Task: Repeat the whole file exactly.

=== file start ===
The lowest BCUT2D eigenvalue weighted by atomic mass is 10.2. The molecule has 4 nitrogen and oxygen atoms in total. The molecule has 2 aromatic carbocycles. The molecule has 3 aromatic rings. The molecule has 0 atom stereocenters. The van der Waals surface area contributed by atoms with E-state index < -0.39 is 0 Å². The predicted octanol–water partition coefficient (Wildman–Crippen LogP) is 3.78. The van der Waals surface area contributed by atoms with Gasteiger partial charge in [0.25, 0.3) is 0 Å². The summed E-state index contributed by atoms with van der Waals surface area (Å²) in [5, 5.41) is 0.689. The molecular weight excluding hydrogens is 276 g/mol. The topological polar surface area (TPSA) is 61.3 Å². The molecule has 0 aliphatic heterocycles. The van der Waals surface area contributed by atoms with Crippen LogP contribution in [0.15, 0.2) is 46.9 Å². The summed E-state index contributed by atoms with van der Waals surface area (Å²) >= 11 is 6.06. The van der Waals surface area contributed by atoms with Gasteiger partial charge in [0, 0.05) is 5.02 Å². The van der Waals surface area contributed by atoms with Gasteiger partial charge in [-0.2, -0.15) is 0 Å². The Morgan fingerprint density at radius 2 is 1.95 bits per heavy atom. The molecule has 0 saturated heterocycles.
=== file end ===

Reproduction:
The lowest BCUT2D eigenvalue weighted by atomic mass is 10.2. The molecule has 4 nitrogen and oxygen atoms in total. The molecule has 2 aromatic carbocycles. The molecule has 3 aromatic rings. The molecule has 0 atom stereocenters. The van der Waals surface area contributed by atoms with E-state index < -0.39 is 0 Å². The predicted octanol–water partition coefficient (Wildman–Crippen LogP) is 3.78. The van der Waals surface area contributed by atoms with Gasteiger partial charge in [0.25, 0.3) is 0 Å². The summed E-state index contributed by atoms with van der Waals surface area (Å²) in [5, 5.41) is 0.689. The molecular weight excluding hydrogens is 276 g/mol. The topological polar surface area (TPSA) is 61.3 Å². The molecule has 0 aliphatic heterocycles. The van der Waals surface area contributed by atoms with Crippen LogP contribution in [0.15, 0.2) is 46.9 Å². The summed E-state index contributed by atoms with van der Waals surface area (Å²) >= 11 is 6.06. The van der Waals surface area contributed by atoms with Gasteiger partial charge in [0, 0.05) is 5.02 Å². The van der Waals surface area contributed by atoms with Gasteiger partial charge in [-0.2, -0.15) is 0 Å². The Morgan fingerprint density at radius 2 is 1.95 bits per heavy atom. The molecule has 0 saturated heterocycles.